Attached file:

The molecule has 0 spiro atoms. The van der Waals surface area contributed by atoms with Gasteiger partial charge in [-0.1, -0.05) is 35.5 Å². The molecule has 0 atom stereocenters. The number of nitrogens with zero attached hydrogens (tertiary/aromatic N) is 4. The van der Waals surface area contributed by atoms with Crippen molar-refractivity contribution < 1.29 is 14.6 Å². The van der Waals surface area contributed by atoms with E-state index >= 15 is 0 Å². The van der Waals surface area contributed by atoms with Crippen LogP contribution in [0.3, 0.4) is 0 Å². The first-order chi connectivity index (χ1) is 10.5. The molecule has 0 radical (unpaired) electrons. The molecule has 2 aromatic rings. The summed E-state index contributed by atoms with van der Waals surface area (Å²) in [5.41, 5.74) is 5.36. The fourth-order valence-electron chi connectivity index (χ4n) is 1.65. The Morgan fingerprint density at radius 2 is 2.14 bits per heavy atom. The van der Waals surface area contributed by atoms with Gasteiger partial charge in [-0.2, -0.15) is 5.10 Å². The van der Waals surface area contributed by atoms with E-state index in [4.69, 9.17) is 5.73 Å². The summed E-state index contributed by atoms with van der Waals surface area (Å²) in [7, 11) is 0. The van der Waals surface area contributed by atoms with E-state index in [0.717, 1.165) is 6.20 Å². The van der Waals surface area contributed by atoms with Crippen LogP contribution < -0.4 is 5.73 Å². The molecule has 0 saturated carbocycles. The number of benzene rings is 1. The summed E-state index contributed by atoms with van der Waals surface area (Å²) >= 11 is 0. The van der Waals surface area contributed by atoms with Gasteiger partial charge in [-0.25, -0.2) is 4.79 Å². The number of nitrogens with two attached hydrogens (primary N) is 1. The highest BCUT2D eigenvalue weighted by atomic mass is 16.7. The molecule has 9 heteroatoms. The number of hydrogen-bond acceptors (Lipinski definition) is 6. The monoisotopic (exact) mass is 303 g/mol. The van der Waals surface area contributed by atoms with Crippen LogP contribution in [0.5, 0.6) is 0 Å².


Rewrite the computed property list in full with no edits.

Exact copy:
The molecule has 0 spiro atoms. The van der Waals surface area contributed by atoms with Gasteiger partial charge in [-0.1, -0.05) is 35.5 Å². The molecule has 0 atom stereocenters. The number of nitrogens with zero attached hydrogens (tertiary/aromatic N) is 4. The van der Waals surface area contributed by atoms with Crippen molar-refractivity contribution < 1.29 is 14.6 Å². The van der Waals surface area contributed by atoms with E-state index >= 15 is 0 Å². The van der Waals surface area contributed by atoms with Crippen LogP contribution in [0.3, 0.4) is 0 Å². The first-order chi connectivity index (χ1) is 10.5. The molecule has 0 radical (unpaired) electrons. The molecule has 2 aromatic rings. The summed E-state index contributed by atoms with van der Waals surface area (Å²) in [5.41, 5.74) is 5.36. The fourth-order valence-electron chi connectivity index (χ4n) is 1.65. The Morgan fingerprint density at radius 2 is 2.14 bits per heavy atom. The van der Waals surface area contributed by atoms with Gasteiger partial charge in [-0.2, -0.15) is 5.10 Å². The van der Waals surface area contributed by atoms with E-state index in [4.69, 9.17) is 5.73 Å². The summed E-state index contributed by atoms with van der Waals surface area (Å²) in [7, 11) is 0. The van der Waals surface area contributed by atoms with E-state index in [0.717, 1.165) is 6.20 Å². The van der Waals surface area contributed by atoms with Crippen LogP contribution < -0.4 is 5.73 Å². The molecule has 0 saturated carbocycles. The number of benzene rings is 1. The summed E-state index contributed by atoms with van der Waals surface area (Å²) >= 11 is 0. The van der Waals surface area contributed by atoms with Gasteiger partial charge in [-0.25, -0.2) is 4.79 Å². The number of nitrogens with two attached hydrogens (primary N) is 1. The highest BCUT2D eigenvalue weighted by atomic mass is 16.7. The molecule has 9 heteroatoms. The number of hydrogen-bond acceptors (Lipinski definition) is 6. The monoisotopic (exact) mass is 303 g/mol. The van der Waals surface area contributed by atoms with Crippen LogP contribution in [0.5, 0.6) is 0 Å².